Tracking unmanaged buffers and reading/writing single structs when using the Exchange C# API

If you’re using the Exchange C# API, you may find yourself creating and then releasing unmanaged memory buffers. For example, consider the API.A3DCrvEvaluate() call. Given a curve and it’s parameter value, this will evaluate and return the point (and optionally derivatives) on the curve.

To do this, you need to pass in an unmanaged memory buffer which Exchange will fill in with the result. So you need to create an unmanaged buffer, initialize it with one or more A3DVector3dData structs, call the API, get the structs out of the buffer and then release the buffer.

To make this easier, consider using the below BufferMgr class. You can create this with a byte size, in which case it will allocate the unmanaged buffer for you, or you can pass in an existing unmanaged buffer allocated elsewhere. Either way, when disposed, this frees the unmanaged buffer.

internal class BufferMgr : IDisposable
	public IntPtr Buffer { get; private set; }

	public BufferMgr(int size)
		Buffer = Marshal.AllocHGlobal(size);

	public BufferMgr(IntPtr buffer)
		Buffer = buffer;

	public void Dispose()
		if (Buffer == IntPtr.Zero)

		Buffer = IntPtr.Zero;

With the C# “using var” pattern, this allows something very similar to C++ RAII as shown below.

using var buf = new BufferMgr(1000);
// access the buffer with buf.Buffer
// when buf goes out of scope, the unmanaged buffer is automatically freed

Going back to the example of API.A3DCrvEvaluate(). The Exchange C# API ships with some helper methods in Utils.cs which allow putting managed structs into and back out of unmanaged buffers. So you can use these together with the above, to do something like the below.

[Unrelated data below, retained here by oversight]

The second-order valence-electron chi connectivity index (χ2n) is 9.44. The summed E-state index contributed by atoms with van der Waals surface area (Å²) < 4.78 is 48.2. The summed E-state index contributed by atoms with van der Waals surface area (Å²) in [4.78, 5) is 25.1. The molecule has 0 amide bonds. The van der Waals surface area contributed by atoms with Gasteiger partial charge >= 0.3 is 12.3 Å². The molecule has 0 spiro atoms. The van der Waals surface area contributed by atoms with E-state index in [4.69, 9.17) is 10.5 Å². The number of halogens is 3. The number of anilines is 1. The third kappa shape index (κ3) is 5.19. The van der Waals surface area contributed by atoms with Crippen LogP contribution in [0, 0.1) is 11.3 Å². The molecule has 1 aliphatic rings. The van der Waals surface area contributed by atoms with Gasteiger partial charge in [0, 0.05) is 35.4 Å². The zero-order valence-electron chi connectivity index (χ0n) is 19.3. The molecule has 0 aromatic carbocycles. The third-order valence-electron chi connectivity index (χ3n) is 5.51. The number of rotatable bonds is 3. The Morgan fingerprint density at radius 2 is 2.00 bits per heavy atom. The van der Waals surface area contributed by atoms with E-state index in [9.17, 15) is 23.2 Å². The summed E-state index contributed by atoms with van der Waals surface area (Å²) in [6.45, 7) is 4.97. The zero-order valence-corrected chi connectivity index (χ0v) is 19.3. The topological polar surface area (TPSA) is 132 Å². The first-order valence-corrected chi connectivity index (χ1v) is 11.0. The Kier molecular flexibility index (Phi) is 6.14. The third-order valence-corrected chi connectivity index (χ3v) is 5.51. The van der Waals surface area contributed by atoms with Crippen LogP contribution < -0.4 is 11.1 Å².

var ptOnCurveA3DData = new A3DVector3dData[2];
API.Initialize(out ptOnCurveA3DData[0]);
API.Initialize(out ptOnCurveA3DData[1]);
using var ptOnCurveA3DDataBufMgr = new BufferMgr(ArrayWrapper.WriteStructArray(ptOnCurveA3DData));
iRet = API.A3DCrvEvaluate(pEdge3DCurve, paramVal, 1, ptOnCurveA3DDataBufMgr.Buffer);
if (iRet != A3DStatus.A3D_SUCCESS)
ptOnCurveA3DData = ArrayWrapper.ReadStructArray<A3DVector3dData>(ptOnCurveA3DDataBufMgr.Buffer, (uint)ptOnCurveA3DData.Length);
var ptOnCurveA3DWorld = ptOnCurveA3DData[0];
var tangetOnCurveA3DWorld = ptOnCurveA3DData[1];

As you can see the BufferMgr class avoids the need to manually free the buffer. In this case we use the constructor which takes a buffer as we want to use the buffer returned from the helper method which it allocates.

Additionally, sometimes you don’t have an array of structs but only a single struct. In this case the below helpers might be useful.

public static T ReadStruct<T>(IntPtr unmanagedArray)
	T result = default(T);

	if (unmanagedArray != IntPtr.Zero)
		result = Marshal.PtrToStructure<T>(unmanagedArray);

	return result;

public static IntPtr WriteStruct<T>(T value)
	var structSize = Marshal.SizeOf(typeof(T));
	IntPtr unmanagedBuffer = Marshal.AllocHGlobal(structSize);
	if (unmanagedBuffer == IntPtr.Zero)
		return IntPtr.Zero;
	Marshal.StructureToPtr(value, unmanagedBuffer, true);
	return unmanagedBuffer;

This could be used when evaluating the curve where you only want the point, not any derivatives as shown below.

A3DVector3dData minPtA3DData;
API.Initialize(out minPtA3DData);
using var minPtA3DDataBufMgr = new BufferMgr(ArrayWrapper.WriteStruct(minPtA3DData));
iRet = API.A3DCrvEvaluate(pAnalyticCurve, lineInterval.m_dMin, 0, minPtA3DDataBufMgr.Buffer);
if (iRet != A3DStatus.A3D_SUCCESS)
	logger.LogError($"unable to evaluate line at min param, {iRet}");
	return null;
minPtA3DData = ArrayWrapper.ReadStruct<A3DVector3dData>(minPtA3DDataBufMgr.Buffer);
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